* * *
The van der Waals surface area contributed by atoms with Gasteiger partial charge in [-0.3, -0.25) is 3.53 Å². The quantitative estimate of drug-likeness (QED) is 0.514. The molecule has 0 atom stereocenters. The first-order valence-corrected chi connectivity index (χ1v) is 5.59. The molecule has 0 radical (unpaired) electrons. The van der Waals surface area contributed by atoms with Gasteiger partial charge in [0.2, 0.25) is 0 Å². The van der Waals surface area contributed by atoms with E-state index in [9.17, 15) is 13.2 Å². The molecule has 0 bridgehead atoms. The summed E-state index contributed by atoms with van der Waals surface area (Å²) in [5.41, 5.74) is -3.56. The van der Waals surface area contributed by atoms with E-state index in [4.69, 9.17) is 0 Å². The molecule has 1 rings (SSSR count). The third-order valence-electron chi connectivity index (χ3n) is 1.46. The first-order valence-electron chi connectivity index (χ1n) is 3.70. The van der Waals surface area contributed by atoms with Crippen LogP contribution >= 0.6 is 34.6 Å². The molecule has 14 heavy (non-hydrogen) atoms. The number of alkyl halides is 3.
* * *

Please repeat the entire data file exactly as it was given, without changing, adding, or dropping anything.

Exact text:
The van der Waals surface area contributed by atoms with Gasteiger partial charge in [-0.3, -0.25) is 3.53 Å². The quantitative estimate of drug-likeness (QED) is 0.514. The molecule has 0 atom stereocenters. The first-order valence-corrected chi connectivity index (χ1v) is 5.59. The molecule has 0 radical (unpaired) electrons. The van der Waals surface area contributed by atoms with Gasteiger partial charge in [0.2, 0.25) is 0 Å². The van der Waals surface area contributed by atoms with E-state index in [9.17, 15) is 13.2 Å². The molecule has 0 bridgehead atoms. The summed E-state index contributed by atoms with van der Waals surface area (Å²) in [5.41, 5.74) is -3.56. The van der Waals surface area contributed by atoms with E-state index in [4.69, 9.17) is 0 Å². The molecule has 1 rings (SSSR count). The third-order valence-electron chi connectivity index (χ3n) is 1.46. The first-order valence-electron chi connectivity index (χ1n) is 3.70. The van der Waals surface area contributed by atoms with Crippen LogP contribution >= 0.6 is 34.6 Å². The molecule has 14 heavy (non-hydrogen) atoms. The number of alkyl halides is 3.